Whether you enjoy looking at the pictures or you’re just interested in reading, “Baseball in New Haven,” a pictorial history penned by Sam Rubin ’95, is a local baseball fan’s dream.
The book consists of 194 images, each with a detailed caption, and while it contains many compelling stories from all the local teams, both college and professional, Yale’s role in New Haven’s baseball past is second to none. The book weaves detailed descriptions of the evolution of the game of baseball with great stories about some of the game’s most prominent personalities. And then there are those stories that, were it not for high levels of detail, you might think were fiction. From Walter Camp to Jon Steitz ’02, the tales of the Eli are quite compelling.
For instance, Yale’s — and the New Haven area’s — first game was a 39-13 win over Wesleyan in 1865. Yeah, that’s right: 39-13. And you think pitching is watered down now in baseball? Well, actually, as “Baseball in New Haven” points out, pitchers can not be blamed for the high scores, at least, not totally. There was a “first bounce” rule in effect back then — a batter was retired if the ball was caught on the first bounce. Many a crafty outfielder would play in close, in anticipation of snagging the ball on the first bounce. It was a gamble that led to many homeruns.
When one thinks of Walter Camp, it’s always as “the father of American football.” But in 1882, Camp led Yale to an Intercollegiate Baseball Association title; the Elis captured first place in a league that also featured Amherst, Brown, Dartmouth, Harvard and Princeton. Camp was one of the first to master the curveball, and when he was not pitching, he also played shortstop and left field. Yale would go on to win nine of the first 10 Intercollegiate Championships.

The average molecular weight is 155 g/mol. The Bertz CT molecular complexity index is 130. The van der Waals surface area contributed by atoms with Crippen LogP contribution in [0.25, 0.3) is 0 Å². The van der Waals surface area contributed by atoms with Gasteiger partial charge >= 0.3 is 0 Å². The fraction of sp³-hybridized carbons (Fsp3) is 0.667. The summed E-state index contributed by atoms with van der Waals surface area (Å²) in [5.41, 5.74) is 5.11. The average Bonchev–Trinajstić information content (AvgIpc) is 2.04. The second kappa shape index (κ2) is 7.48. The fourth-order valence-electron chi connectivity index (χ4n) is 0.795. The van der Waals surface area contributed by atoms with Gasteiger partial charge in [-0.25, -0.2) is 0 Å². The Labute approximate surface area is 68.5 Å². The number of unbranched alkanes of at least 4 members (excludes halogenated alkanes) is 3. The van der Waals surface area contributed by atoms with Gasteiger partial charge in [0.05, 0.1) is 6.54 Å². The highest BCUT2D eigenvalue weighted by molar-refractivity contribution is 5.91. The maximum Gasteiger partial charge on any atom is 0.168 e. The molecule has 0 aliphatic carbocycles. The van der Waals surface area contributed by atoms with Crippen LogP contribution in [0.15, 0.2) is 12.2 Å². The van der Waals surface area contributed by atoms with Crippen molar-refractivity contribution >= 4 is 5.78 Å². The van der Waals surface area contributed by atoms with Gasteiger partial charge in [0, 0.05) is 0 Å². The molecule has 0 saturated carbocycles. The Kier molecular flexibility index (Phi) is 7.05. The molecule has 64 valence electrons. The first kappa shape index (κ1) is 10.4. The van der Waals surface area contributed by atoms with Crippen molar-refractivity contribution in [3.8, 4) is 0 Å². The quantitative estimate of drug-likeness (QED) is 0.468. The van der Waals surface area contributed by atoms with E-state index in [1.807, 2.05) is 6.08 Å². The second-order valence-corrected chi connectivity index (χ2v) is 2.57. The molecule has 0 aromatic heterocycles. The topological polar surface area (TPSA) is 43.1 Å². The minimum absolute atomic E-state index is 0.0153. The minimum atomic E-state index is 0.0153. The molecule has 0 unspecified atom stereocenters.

And there are many more great stories from the early years of Yale baseball. I’ll bet you didn’t know that Yale purchased an apple orchard in 1882 to use as a field for baseball and other sports — or that the current Yale baseball team plays on the very same site. In the closing years of the 19th century and early 1900s, Yale regularly played games against major league teams. In 1901, the Elis rallied to defeat the New York Giants and future hall-of-fame pitcher Christy Matthewson, the loser. Imagine the sight of crowds of 15,000-plus overflowing the grandstands in the early 1900s for the “commencement game.” Then there was the 1981 NCAA Northeast Regional game at Yale Field between the Bulldogs and St. John’s that featured an epic pitchers’ duel between the Elis’ Ron Darling and Frank Viola. Darling’s 11 hitless innings were not enough, and St. John’s scored a run in the 12th to win 1-0. So many other nostalgic Yale stories and images fill the book’s pages.
In addition to the Yale stories are the accounts of the other local college teams’ accomplishments and the professional teams that have been local. The accounts of the West Haven Sailors of the World War II era and other local teams are just as compelling as the Yale tales.
The book’s format is its true strength. You can open to any page, look under any of the eye-catching images, and learn a fascinating fact about local baseball. Or, you can open to page one, start reading, and close the book two hours later completely enthralled with its historical account.